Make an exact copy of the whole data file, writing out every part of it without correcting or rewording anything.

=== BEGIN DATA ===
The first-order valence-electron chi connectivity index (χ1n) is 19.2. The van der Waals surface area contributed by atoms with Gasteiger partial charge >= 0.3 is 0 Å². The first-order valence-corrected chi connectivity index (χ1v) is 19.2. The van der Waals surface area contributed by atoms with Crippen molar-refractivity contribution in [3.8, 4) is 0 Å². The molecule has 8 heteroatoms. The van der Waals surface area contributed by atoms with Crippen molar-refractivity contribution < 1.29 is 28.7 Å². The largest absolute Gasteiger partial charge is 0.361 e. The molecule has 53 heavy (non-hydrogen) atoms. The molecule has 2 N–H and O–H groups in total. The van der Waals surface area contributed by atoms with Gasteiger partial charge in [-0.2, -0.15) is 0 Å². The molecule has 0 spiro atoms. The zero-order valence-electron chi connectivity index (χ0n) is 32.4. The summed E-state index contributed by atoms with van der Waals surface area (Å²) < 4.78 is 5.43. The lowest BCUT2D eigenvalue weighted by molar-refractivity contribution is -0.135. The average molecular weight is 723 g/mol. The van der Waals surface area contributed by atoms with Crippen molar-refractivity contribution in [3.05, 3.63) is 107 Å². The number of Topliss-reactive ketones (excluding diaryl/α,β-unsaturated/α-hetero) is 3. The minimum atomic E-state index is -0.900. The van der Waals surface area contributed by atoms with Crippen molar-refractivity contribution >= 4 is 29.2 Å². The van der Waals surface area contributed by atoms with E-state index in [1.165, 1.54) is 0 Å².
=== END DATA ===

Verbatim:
The first-order valence-electron chi connectivity index (χ1n) is 19.2. The van der Waals surface area contributed by atoms with Gasteiger partial charge >= 0.3 is 0 Å². The first-order valence-corrected chi connectivity index (χ1v) is 19.2. The van der Waals surface area contributed by atoms with Crippen molar-refractivity contribution in [3.8, 4) is 0 Å². The molecule has 8 heteroatoms. The van der Waals surface area contributed by atoms with Crippen molar-refractivity contribution < 1.29 is 28.7 Å². The largest absolute Gasteiger partial charge is 0.361 e. The molecule has 53 heavy (non-hydrogen) atoms. The molecule has 2 N–H and O–H groups in total. The van der Waals surface area contributed by atoms with Gasteiger partial charge in [-0.2, -0.15) is 0 Å². The molecule has 0 spiro atoms. The zero-order valence-electron chi connectivity index (χ0n) is 32.4. The summed E-state index contributed by atoms with van der Waals surface area (Å²) < 4.78 is 5.43. The lowest BCUT2D eigenvalue weighted by molar-refractivity contribution is -0.135. The average molecular weight is 723 g/mol. The van der Waals surface area contributed by atoms with Crippen molar-refractivity contribution in [3.05, 3.63) is 107 Å². The number of Topliss-reactive ketones (excluding diaryl/α,β-unsaturated/α-hetero) is 3. The minimum atomic E-state index is -0.900. The van der Waals surface area contributed by atoms with Crippen molar-refractivity contribution >= 4 is 29.2 Å². The van der Waals surface area contributed by atoms with E-state index in [1.165, 1.54) is 0 Å².